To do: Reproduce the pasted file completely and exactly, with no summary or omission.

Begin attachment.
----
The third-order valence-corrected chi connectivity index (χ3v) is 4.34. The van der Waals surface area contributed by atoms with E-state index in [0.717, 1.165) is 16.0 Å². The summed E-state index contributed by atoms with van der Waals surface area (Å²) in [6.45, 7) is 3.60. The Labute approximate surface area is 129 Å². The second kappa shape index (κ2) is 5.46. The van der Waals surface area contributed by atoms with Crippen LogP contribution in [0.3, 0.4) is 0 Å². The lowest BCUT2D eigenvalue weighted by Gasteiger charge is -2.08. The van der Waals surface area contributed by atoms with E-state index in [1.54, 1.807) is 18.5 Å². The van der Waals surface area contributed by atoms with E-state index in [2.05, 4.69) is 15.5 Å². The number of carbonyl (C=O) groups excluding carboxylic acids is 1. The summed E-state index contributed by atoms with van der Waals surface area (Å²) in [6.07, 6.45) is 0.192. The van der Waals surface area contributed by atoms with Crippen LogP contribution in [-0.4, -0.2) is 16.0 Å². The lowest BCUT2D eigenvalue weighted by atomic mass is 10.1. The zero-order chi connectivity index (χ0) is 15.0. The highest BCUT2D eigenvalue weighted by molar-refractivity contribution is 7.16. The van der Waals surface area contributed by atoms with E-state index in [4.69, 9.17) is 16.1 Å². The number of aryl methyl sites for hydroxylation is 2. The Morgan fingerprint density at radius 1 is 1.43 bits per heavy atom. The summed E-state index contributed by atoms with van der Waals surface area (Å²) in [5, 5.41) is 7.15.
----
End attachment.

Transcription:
The third-order valence-corrected chi connectivity index (χ3v) is 4.34. The van der Waals surface area contributed by atoms with E-state index in [0.717, 1.165) is 16.0 Å². The summed E-state index contributed by atoms with van der Waals surface area (Å²) in [6.45, 7) is 3.60. The Labute approximate surface area is 129 Å². The second kappa shape index (κ2) is 5.46. The van der Waals surface area contributed by atoms with Crippen LogP contribution in [0.3, 0.4) is 0 Å². The lowest BCUT2D eigenvalue weighted by Gasteiger charge is -2.08. The van der Waals surface area contributed by atoms with E-state index in [1.54, 1.807) is 18.5 Å². The van der Waals surface area contributed by atoms with E-state index in [2.05, 4.69) is 15.5 Å². The number of carbonyl (C=O) groups excluding carboxylic acids is 1. The summed E-state index contributed by atoms with van der Waals surface area (Å²) in [6.07, 6.45) is 0.192. The van der Waals surface area contributed by atoms with Crippen LogP contribution in [-0.4, -0.2) is 16.0 Å². The lowest BCUT2D eigenvalue weighted by atomic mass is 10.1. The zero-order chi connectivity index (χ0) is 15.0. The highest BCUT2D eigenvalue weighted by molar-refractivity contribution is 7.16. The van der Waals surface area contributed by atoms with E-state index in [4.69, 9.17) is 16.1 Å². The number of aryl methyl sites for hydroxylation is 2. The Morgan fingerprint density at radius 1 is 1.43 bits per heavy atom. The summed E-state index contributed by atoms with van der Waals surface area (Å²) in [5, 5.41) is 7.15.